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- Hackett Publishing Company, Inc. 2012; US$ 6.95
"This is the best Prometheus Bound in English. Deborah Roberts' translation is accurate, readable, and true to the original in idiom, imagery, and the combination of a high style with occasional colloquialism. The informative notes and perceptive Introduction will help readers to experience the play with heightened pleasure and understanding."... more...
- The Floating Press 1920; US$ 3.95
The Agamemnon of Aeschylus is the first play in The Trilogy of the Oresteia , which deals with the eternal problem of the evil act causing vengeance which wreaks more evil which must be avenged. Aeschylus declares that the new ruler in heaven, Zeus, heralds the end of this cycle and the beginning of hope. Zeus has suffered and sinned and grown wise,... more...
- Penguin Books Ltd 1973; US$ 15.98
Aeschylus (525-c.456 bc) set his great trilogy in the immediate aftermath of the Fall of Troy, when King Agamemnon returns to Argos, a victor in war. Agamemnon depicts the hero's discovery that his family has been destroyed by his wife's infidelity and ends with his death at her callous hand. Clytemnestra's crime is repaid in The Choephori when her... more...
- De Gruyter 2014; US$ 112.00
This book examines the dynamics of interfamilial violence in the Oresteia. It argues that the key element of the play?s discourse about violence is to be found in the inquiry for a definition of Clytemnestra?s motherhood. By reading the play?s narrative on interfamilial violence and matricide as a narrative of uncertainties in terms of the role of... more...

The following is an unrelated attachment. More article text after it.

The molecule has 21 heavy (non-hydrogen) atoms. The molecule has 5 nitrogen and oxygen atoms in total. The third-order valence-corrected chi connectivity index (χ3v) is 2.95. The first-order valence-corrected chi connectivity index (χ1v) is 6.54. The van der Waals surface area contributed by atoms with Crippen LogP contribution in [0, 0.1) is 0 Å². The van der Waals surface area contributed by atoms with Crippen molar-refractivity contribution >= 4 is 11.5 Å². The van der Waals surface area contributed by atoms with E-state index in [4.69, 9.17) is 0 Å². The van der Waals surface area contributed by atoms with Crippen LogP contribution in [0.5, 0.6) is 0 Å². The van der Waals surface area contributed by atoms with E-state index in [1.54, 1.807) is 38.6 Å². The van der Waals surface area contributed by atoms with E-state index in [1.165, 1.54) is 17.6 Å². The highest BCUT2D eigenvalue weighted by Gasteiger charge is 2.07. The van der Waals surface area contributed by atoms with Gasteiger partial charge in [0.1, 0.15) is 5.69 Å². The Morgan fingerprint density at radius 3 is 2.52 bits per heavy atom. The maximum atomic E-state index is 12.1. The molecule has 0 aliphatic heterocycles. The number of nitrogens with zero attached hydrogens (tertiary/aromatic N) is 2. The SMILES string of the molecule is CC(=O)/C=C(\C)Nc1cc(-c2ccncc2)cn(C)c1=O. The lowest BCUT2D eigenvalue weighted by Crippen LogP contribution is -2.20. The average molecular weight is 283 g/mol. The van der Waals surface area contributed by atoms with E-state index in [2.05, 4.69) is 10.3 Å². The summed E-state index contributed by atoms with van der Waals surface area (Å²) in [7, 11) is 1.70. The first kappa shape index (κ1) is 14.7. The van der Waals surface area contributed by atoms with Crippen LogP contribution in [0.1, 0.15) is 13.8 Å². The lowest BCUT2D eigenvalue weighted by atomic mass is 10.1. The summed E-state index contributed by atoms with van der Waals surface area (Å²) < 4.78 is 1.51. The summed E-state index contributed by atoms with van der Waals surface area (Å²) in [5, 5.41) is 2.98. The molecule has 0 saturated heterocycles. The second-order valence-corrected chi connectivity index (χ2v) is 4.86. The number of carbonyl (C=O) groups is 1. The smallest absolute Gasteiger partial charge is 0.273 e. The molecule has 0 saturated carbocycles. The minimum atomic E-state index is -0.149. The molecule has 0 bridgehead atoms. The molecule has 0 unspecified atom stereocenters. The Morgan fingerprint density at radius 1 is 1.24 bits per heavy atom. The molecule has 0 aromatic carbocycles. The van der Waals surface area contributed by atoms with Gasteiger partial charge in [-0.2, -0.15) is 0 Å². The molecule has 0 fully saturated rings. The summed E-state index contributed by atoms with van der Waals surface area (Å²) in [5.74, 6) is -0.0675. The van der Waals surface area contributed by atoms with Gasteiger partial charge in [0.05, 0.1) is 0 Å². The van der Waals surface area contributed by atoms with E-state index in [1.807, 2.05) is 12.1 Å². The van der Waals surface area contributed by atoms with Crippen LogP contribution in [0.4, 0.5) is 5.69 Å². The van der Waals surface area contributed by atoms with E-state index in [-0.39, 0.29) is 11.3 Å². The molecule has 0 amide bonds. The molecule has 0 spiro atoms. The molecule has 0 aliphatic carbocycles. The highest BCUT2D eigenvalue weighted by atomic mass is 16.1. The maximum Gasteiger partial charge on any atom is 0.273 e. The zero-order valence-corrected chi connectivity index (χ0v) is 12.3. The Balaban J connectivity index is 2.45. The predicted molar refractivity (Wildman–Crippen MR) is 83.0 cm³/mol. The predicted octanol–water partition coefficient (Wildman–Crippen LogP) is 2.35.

- Oxford University Press 2009; US$ 174.99
Aeschylus' Persae, first produced in 472 BC, is the oldest surviving Greek tragedy. It is also the only extant Greek tragedy that deals, not with a mythological subject, but with an event of recent history, the Greek defeat of the Persians at Salamis in 480 BC. Unlike Aeschylus' other surviving plays, it is apparently not part of a connected... more...
- Oxford University Press, USA 2010; US$ 11.99
Based on the conviction that only translators who write poetry themselves can properly re-create the celebrated and timeless tragedies of Aeschylus, Sophocles, and Euripides, the Greek Tragedy in New Translations series offers new translations that go beyond the literal meaning of the Greek in order to evoke the poetry of the originals. Aeschylus'... more...
- Oxford University Press, USA 1975; US$ 11.99
For readers accustomed to the relatively undramatic standard translations of Prometheus Bound, this version by James Scully, a poet and winner of the Lamont Poetry Prize, and C. John Herington, one of the world's foremost Aeschylean scholars, will come as a revelation. Scully and Herington accentuate the play's true power, drama, and relevance... more...
- De Gruyter 2011; US$ 182.00
The book studies the past of the characters in Aeschylus and Sophocles, a neglected but crucial topic. The characters? beliefs, values, and emotionsbear on their view of the past. This view reinforces their beliefs and their conception of themselves and others as agentsof free will and members of a family and/or community. The study reveals that, although... more...
- University of Chicago Press 2014; US$ 22.50
This commentary offers a rich introduction and useful guide to the seven surviving plays attributed to Aeschylus. Though it may profitably be used with any translation of Aeschylus, the commentary is based on the acclaimed Chicago translations, The Complete Greek Tragedies , edited by David Grene and Richmond Lattimore. James C. Hogan provides... more...